Had the United States selected the FAL as the official battle rifle of the armed forces, there’s no telling how long it might have stayed in service. The rifle they did select, the M14, proved to be particularly unwieldy in the jungle backdrop of the next war. My father arrived in Vietnam carrying an M14, provided by the United States Marine Corps for his use. After the first few times he saw the proverbial elephant, he ditched the M14 for a Remington 870 shotgun. The M14 may have been an excellent choice for the open fields of France or Korea, but in Vietnam it was a massive liability with its long barrel and a wooden stock that split in the tropical humidity.

We all know what happened next: the United States unilaterally adopted a low-power assault rifle, causing the British, Spanish and French to spit out their lunch and say “But… but… but…” while the armories loaded ball powder instead of IMR “stick” into the 5.56 ammo and inadvertently turned the M-16 into a nightmare for hundreds of thousands of troops. The fait accompli of the .223 Remington meant that everybody in NATO had to rechamber their designs for that cartridge. And then when that cartridge turned out to not satisfy the Marksmanship Geeks we got the SS109/M855, and so on, and so forth.

The verdict of history is in on the 7.62 NATO battle rifle in all its forms. It was a mistake. Any other choice would have been better, from the .276 British cartridge to the low-power Spanish round. The vast majority of 7.62 NATO ammunition expended in battle has been at ranges and in conditions where a 7.62×39 Soviet round would have sufficed — and often did, to the fatal consternation of the men holding the Western rifles.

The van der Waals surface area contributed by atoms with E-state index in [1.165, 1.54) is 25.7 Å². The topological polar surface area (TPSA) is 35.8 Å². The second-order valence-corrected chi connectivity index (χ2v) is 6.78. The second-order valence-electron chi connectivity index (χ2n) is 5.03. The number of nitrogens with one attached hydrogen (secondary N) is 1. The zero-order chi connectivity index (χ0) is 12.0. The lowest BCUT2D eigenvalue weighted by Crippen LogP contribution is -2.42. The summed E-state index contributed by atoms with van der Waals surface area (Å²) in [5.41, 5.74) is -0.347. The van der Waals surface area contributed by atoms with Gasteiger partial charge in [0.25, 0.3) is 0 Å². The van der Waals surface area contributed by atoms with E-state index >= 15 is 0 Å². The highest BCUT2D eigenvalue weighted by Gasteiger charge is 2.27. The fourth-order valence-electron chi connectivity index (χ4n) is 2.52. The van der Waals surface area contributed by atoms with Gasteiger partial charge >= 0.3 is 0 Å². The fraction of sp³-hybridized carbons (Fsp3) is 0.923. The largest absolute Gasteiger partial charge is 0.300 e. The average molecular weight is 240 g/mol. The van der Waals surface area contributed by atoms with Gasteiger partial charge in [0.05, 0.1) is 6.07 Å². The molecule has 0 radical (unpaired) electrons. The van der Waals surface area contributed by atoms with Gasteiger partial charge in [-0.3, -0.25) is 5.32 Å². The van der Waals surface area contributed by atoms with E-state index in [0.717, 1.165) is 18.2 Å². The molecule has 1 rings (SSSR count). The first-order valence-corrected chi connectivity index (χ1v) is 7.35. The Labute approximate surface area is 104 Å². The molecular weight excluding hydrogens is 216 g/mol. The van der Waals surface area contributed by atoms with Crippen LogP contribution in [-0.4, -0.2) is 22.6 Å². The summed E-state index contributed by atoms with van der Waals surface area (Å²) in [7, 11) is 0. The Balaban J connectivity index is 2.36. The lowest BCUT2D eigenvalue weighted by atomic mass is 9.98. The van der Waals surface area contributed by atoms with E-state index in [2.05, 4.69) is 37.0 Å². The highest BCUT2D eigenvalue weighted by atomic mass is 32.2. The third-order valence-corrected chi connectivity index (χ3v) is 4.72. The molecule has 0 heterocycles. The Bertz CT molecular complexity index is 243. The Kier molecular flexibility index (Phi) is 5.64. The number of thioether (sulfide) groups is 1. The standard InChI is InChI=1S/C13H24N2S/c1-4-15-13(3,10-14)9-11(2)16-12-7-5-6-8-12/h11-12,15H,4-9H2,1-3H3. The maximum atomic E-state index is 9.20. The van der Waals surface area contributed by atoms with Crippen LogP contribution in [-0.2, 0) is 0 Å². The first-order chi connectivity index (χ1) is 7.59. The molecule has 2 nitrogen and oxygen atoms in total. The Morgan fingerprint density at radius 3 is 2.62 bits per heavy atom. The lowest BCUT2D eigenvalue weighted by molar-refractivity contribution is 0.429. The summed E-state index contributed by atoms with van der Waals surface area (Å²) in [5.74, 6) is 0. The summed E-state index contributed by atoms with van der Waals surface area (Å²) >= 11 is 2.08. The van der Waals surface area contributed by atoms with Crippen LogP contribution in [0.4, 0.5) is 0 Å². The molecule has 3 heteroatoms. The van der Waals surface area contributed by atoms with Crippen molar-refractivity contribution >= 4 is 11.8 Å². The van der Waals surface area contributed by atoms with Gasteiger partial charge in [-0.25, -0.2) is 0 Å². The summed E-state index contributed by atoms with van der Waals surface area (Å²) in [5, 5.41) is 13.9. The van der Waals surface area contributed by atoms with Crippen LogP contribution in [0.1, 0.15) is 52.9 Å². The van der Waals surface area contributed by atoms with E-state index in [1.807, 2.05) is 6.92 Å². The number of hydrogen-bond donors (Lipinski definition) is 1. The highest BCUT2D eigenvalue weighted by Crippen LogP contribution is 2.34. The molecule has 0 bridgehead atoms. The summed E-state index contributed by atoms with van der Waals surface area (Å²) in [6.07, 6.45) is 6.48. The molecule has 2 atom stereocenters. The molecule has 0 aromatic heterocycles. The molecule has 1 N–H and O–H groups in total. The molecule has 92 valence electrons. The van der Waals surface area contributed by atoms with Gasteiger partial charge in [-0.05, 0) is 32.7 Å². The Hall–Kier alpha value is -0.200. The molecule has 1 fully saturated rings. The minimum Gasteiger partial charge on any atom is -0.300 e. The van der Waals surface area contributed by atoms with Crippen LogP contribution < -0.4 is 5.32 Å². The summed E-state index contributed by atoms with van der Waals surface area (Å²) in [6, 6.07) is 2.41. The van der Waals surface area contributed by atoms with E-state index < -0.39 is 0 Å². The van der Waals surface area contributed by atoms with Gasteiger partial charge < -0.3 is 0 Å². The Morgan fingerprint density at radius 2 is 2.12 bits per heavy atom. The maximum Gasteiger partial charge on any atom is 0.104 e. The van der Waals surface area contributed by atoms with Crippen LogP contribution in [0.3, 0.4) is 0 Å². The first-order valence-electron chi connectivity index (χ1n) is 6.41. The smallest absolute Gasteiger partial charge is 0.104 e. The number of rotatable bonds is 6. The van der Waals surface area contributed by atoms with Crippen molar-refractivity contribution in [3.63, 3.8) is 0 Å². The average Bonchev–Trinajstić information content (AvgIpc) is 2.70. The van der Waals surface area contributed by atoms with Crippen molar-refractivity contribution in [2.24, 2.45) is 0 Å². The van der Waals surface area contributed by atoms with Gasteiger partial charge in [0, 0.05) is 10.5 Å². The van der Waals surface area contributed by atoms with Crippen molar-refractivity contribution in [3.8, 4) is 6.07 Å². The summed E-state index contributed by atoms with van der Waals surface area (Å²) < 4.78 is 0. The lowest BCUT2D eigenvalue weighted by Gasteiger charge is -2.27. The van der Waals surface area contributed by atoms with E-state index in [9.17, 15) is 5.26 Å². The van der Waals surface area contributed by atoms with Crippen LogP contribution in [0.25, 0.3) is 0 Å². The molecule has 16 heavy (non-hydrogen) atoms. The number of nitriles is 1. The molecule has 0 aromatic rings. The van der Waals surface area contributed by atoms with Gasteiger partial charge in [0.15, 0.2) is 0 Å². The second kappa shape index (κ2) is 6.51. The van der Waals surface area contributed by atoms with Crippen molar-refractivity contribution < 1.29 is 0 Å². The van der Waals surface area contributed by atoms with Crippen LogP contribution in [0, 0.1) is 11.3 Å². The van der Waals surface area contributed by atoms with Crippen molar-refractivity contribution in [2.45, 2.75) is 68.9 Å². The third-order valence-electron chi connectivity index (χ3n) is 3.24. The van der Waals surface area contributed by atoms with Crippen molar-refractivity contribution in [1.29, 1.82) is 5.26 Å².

Once again, the theorists out-maneuvered the realists on the battlefields away from the battlefields, and soliders went into combat loaded down with weight they didn’t need to carry and a tool that was far from suited for their actual experience. M14, FAL, G3, BM59, all the rest — a deadly waste of money and time.

For the civilian shooter, however, it’s not that simple. The virtues of marksmanship and patience that conscripts rarely possess are taken for granted. The long ranges and individual targeting that made no sense in the Vietnamese jungle are important parts of many shooters’ survival plans. Finally, the care and feeding of a finicky machine like a Springfield M1A may be well beyond the capabilities of an illiterate African child soldier, but they’re no problem for an educated and dedicated American enthusiast.

In the articles to follow, we’ll look at 7.62 NATO rifles available to those enthusiasts and consider their merits. In the meantime, you might want to stock up on your .308 Winchester ammunition — but aren’t you stocking up on everything in the current legislative climate?

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  1. Exactly. While the question of aimed and long-distance fire can be debated endlessly with regard to soldiers, for private citizens defending themselves or other innocents, area fire will rarely be justified.

  2. The T44 was a scaled-up version of Bill Ruger’s existing Mini-14 rifle. I’m kidding. I just wanted to see if I could get TTAG readers to spit out their lunch. Looks like it worked, too


    • It was a good part, yes. But tangentially, I am wondering what is the point of Jack chosing to retell this ancient narrative. Tweak the thumb into the noses of Marksmanship Geeks? The Stopping Power die-hards too? Is this even possible after they denied reality for decades? It’s quite cute, but what is the point? Not to mention how “mountains of Afghanistan” mantra gifted them a second breath (a now we see the wonders such as .338 Lapua machine gun).